Szijjarto: Hungary, Serbia, North Macedonia take joint action against Bulgarian transit fees
At a joint press conference with Serbian energy minister Dubravka Dedovics, Szijjarto said Serbia helped to undergird Hungary’s energy security, while some EU countries did the opposite.
He said no one had the right to threaten the security of another country’s energy supply. Bulgaria’s “hostile” measure was, he said, “unacceptable”.
“We’re ready to give a sufficiently weighty response to this hostile Bulgarian step within the framework of the European Union,” he said, noting their request for an infringement procedure.
He said North Macedonia was also “on board”, referring to “tight” cooperation and coordination with the country.
Bulgaria’s move, he said, put European solidarity in doubt. “Allies don’t do this to each other.”
Also, Bulgaria was going against EU rules by levying what amounted to a customs duty, he said, adding that it hindered the free movement of goods and undermined common EU trade rules.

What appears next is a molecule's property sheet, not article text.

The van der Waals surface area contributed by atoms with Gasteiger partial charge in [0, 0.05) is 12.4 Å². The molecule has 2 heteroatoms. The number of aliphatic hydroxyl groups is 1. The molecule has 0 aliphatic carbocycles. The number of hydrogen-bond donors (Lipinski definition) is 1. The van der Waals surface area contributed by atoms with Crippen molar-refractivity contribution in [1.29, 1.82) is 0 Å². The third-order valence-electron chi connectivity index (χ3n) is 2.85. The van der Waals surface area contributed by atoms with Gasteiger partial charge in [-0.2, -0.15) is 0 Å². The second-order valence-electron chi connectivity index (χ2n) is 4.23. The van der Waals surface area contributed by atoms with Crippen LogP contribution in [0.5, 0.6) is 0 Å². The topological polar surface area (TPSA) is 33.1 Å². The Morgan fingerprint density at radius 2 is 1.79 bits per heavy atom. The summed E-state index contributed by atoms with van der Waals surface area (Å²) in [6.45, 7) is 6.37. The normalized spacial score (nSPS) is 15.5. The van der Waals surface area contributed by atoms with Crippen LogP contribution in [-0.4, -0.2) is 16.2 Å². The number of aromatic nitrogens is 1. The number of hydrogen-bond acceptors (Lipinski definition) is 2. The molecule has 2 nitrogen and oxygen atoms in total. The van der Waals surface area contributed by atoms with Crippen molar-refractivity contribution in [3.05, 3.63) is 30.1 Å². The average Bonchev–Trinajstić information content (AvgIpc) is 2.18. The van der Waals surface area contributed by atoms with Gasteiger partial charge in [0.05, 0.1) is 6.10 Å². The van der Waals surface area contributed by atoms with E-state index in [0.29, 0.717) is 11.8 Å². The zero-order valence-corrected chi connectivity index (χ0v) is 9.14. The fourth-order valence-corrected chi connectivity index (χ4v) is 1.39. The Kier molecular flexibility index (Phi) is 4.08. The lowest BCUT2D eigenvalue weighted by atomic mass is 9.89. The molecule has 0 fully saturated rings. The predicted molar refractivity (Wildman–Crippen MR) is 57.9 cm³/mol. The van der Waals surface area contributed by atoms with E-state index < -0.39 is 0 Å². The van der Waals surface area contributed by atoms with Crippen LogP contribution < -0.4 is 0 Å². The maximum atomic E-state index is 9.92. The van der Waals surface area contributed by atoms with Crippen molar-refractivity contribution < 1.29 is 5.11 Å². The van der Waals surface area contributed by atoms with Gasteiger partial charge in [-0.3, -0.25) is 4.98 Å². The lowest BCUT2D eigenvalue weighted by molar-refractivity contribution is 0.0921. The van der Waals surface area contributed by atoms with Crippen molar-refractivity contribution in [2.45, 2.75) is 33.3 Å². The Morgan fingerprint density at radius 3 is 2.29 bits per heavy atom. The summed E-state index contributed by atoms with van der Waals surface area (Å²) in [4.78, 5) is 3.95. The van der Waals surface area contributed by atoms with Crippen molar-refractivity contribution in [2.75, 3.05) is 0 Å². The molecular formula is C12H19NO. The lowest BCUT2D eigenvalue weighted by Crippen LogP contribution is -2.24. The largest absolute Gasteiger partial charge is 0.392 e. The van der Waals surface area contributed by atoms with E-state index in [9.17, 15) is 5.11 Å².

“We expect Bulgaria to withdraw this hostile decision,” he said. Also, the EU should enforce its own rules should Bulgaria refuse, he added.
Szijjarto called Serbia a “reliable ally” in helping Hungary to ensure the security of its energy supply.
Fully 4.7 billion cubic meters of gas was piped to Hungary via Serbia this year, he said, while Serbia currently stored more than 200 million cubic meters of gas in Hungary.
The minister said that work was progressing well on preparations for a new oil pipeline connecting the two countries, while electricity transmission capacity would be doubled by 2028.
“This is hugely important for us as we’ll need a large amount of new electricity to supply investments related to the electric car industry,” Szijjarto said.